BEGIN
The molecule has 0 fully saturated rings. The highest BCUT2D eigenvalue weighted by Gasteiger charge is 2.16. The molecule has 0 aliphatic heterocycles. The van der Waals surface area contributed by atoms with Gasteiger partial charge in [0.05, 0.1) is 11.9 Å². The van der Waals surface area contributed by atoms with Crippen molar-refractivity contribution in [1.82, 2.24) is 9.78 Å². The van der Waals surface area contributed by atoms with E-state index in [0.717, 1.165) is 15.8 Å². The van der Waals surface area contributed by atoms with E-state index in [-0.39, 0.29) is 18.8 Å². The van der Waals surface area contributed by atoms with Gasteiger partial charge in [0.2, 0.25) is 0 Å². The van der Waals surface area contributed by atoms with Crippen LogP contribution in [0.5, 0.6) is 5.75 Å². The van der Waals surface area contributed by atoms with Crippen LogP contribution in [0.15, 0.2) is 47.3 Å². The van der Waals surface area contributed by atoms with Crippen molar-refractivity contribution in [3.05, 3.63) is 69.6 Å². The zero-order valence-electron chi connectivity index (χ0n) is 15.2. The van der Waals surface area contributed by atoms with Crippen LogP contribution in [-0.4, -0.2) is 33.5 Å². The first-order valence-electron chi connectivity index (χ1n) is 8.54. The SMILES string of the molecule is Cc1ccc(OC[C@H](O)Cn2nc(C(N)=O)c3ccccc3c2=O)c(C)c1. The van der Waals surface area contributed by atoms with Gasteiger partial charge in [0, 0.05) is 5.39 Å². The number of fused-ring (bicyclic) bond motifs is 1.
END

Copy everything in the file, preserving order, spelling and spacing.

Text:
The molecule has 0 fully saturated rings. The highest BCUT2D eigenvalue weighted by Gasteiger charge is 2.16. The molecule has 0 aliphatic heterocycles. The van der Waals surface area contributed by atoms with Gasteiger partial charge in [0.05, 0.1) is 11.9 Å². The van der Waals surface area contributed by atoms with Crippen molar-refractivity contribution in [1.82, 2.24) is 9.78 Å². The van der Waals surface area contributed by atoms with E-state index in [0.717, 1.165) is 15.8 Å². The van der Waals surface area contributed by atoms with E-state index in [-0.39, 0.29) is 18.8 Å². The van der Waals surface area contributed by atoms with Gasteiger partial charge in [0.2, 0.25) is 0 Å². The van der Waals surface area contributed by atoms with Crippen LogP contribution in [0.5, 0.6) is 5.75 Å². The van der Waals surface area contributed by atoms with Crippen LogP contribution in [0.15, 0.2) is 47.3 Å². The van der Waals surface area contributed by atoms with Crippen molar-refractivity contribution in [3.05, 3.63) is 69.6 Å². The zero-order valence-electron chi connectivity index (χ0n) is 15.2. The van der Waals surface area contributed by atoms with Crippen LogP contribution in [-0.4, -0.2) is 33.5 Å². The first-order valence-electron chi connectivity index (χ1n) is 8.54. The SMILES string of the molecule is Cc1ccc(OC[C@H](O)Cn2nc(C(N)=O)c3ccccc3c2=O)c(C)c1. The van der Waals surface area contributed by atoms with Gasteiger partial charge in [0, 0.05) is 5.39 Å². The number of fused-ring (bicyclic) bond motifs is 1.